Gameboard of the Gods (Age of X #1) by Richelle Mead

In a futuristic world nearly destroyed by religious extremists, Justin March lives in exile after failing in his job as an investigator of religious groups and supernatural claims. But Justin is given a second chance when Mae Koskinen comes to bring him back to the Republic of United North America (RUNA). Raised in an aristocratic caste, Mae is now a member of the military’s most elite and terrifying tier, a soldier with enhanced reflexes and skills.

When Justin and Mae are assigned to work together to solve a string of ritualistic murders, they soon realize that their discoveries have exposed them to terrible danger. As their investigation races forward, unknown enemies and powers greater than they can imagine are gathering in the shadows, ready to reclaim the world in which humans are merely game pieces on their board.

Gameboard of the Gods, the first installment of Richelle Mead’s Age of Xseries, will have all the elements that have made her YA Vampire Academy and Bloodlines series such megasuccesses: sexy, irresistible characters; romantic and mythological intrigue; and relentless action and suspense.


Rating: 4/5

This book was really great, to be honest. It took me a terribly long time to read it because life has been, well, life, and truthfully this isn’t the kind of action-packed or suspenseful novel that forces me to turn to the next page no matter what else is going on. And my review is going to be really short because I’m at music camp (which is amazing) and I’m squeezing this in between breakfast and rehearsal.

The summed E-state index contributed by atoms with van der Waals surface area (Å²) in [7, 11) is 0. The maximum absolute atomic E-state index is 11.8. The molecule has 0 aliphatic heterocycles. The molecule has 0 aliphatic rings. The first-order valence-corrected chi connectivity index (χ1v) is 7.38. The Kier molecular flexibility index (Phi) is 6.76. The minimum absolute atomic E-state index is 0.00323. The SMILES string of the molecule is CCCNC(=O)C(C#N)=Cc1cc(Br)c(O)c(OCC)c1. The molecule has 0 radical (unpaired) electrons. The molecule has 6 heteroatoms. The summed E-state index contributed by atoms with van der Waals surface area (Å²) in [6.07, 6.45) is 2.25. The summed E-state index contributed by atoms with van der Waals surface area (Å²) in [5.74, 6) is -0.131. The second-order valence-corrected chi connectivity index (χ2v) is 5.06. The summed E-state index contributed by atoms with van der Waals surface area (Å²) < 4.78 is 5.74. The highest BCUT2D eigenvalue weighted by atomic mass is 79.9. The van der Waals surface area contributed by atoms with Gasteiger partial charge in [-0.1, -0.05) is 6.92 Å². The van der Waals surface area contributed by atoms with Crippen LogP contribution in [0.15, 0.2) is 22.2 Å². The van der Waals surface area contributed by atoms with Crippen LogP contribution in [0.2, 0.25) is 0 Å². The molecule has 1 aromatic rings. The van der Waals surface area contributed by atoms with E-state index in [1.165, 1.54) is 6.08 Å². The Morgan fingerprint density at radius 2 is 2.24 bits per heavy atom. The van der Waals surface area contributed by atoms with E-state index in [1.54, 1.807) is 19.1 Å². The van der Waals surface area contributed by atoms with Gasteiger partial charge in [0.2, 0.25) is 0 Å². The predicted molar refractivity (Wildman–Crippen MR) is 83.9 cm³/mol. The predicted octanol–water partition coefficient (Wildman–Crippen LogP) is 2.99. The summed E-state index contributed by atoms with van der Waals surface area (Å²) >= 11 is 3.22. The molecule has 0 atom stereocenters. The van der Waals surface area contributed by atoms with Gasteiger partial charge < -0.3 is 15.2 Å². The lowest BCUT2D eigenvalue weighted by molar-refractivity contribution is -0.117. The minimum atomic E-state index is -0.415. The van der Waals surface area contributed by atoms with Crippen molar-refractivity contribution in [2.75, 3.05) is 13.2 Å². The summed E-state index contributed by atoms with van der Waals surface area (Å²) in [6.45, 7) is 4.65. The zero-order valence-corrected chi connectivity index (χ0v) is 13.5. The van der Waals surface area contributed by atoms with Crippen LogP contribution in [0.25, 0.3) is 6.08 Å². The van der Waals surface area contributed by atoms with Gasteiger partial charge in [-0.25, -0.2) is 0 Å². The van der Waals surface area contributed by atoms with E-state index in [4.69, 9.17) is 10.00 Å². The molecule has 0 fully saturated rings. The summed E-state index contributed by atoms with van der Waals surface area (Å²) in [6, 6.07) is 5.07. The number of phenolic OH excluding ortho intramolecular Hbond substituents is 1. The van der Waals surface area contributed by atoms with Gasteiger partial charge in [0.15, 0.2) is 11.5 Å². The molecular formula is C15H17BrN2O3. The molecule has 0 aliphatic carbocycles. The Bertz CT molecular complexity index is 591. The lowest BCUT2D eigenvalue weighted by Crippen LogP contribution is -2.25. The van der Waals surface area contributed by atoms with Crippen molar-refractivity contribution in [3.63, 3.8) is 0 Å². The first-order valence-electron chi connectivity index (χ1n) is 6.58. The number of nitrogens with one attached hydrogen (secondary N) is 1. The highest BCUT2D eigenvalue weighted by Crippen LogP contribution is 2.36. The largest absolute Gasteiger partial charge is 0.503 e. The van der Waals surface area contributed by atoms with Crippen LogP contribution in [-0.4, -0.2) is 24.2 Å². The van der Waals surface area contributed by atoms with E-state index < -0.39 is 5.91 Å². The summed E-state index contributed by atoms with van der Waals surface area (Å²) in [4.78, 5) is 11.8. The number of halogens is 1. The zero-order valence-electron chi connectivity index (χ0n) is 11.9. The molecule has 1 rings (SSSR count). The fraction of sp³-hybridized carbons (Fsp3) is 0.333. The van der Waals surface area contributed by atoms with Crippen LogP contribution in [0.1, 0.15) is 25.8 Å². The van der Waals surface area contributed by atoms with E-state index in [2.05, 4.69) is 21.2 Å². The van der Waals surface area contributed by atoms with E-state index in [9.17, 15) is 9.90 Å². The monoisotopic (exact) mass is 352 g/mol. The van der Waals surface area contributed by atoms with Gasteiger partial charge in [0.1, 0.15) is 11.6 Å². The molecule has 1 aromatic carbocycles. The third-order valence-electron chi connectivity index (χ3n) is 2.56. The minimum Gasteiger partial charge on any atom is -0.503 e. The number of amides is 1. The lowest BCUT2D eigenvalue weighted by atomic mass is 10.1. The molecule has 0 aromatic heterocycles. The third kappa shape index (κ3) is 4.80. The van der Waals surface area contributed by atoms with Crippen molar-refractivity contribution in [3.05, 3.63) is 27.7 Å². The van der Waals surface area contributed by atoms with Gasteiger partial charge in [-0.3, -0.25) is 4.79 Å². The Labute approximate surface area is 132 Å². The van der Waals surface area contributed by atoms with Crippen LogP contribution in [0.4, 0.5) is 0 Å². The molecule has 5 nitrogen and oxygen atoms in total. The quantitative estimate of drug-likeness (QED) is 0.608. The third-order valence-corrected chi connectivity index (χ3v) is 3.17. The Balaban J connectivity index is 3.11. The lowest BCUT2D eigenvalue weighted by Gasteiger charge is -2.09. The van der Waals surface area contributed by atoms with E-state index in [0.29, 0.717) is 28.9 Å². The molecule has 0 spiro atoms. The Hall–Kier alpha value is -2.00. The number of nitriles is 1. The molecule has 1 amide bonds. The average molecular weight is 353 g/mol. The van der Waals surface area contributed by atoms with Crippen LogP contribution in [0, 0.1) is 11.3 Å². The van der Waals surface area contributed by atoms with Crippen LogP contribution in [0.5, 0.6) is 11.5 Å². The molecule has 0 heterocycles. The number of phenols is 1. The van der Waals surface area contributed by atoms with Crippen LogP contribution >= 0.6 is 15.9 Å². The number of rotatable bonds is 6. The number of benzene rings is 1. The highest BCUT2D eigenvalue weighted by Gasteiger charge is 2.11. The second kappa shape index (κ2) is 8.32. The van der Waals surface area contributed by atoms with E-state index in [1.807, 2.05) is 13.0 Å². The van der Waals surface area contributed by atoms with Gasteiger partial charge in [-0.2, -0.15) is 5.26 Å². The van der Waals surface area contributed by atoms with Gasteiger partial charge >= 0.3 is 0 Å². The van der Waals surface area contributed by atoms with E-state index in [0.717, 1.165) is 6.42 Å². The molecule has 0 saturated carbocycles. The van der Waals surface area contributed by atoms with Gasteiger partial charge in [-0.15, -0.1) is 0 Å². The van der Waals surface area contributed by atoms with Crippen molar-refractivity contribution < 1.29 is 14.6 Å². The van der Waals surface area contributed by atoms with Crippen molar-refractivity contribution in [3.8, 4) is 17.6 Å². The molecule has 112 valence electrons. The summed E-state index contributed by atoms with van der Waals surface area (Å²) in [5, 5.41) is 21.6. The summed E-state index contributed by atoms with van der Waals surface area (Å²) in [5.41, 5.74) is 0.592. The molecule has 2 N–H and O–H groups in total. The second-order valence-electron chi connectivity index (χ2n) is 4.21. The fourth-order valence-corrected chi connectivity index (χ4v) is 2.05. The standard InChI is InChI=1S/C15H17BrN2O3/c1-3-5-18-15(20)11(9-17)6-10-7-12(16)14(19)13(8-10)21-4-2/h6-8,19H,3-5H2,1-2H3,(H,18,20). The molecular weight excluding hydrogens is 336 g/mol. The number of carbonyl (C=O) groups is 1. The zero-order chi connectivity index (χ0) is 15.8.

In a nutshell: take everything I like about the Georgina Kincaid series (except Seth) and put it into a futuristic almost-dystopian novel with tons of explicit references and allusions to various gods from “real” and, presumably, concocted mythologies. Mmm, yummy! What more could a girl want?

The characters all popped, as was expected at this point. The POV is always third person limited, but we bounce around between characters a fair amount. What I really liked about this was how it gave us multiple perspectives on the society Mead has created without having to be heavy-handed with it. And it was very elegantly pulled off, with each character having a distinct enough voice that I always knew who was “talking.” This is a skill I have been trying to work on myself.

But it’s not the characters that made this book for me, as was the case with some of Mead’s other books. I absolutely love this world—it is so cleanly put together and I just love the concepts of religion and society presented here. In the true fashion of futuristic/dystopian novels, it resonates with some of the more popular issues in politics today.

(And my laptop battery is almost out, so I’m going to wrap this up now!)


Posted on August 8, 2013, in Dystopian/Futuristic, Urban Fantasy/Paranormal and tagged , , , , , , . Bookmark the permalink. 1 Comment.

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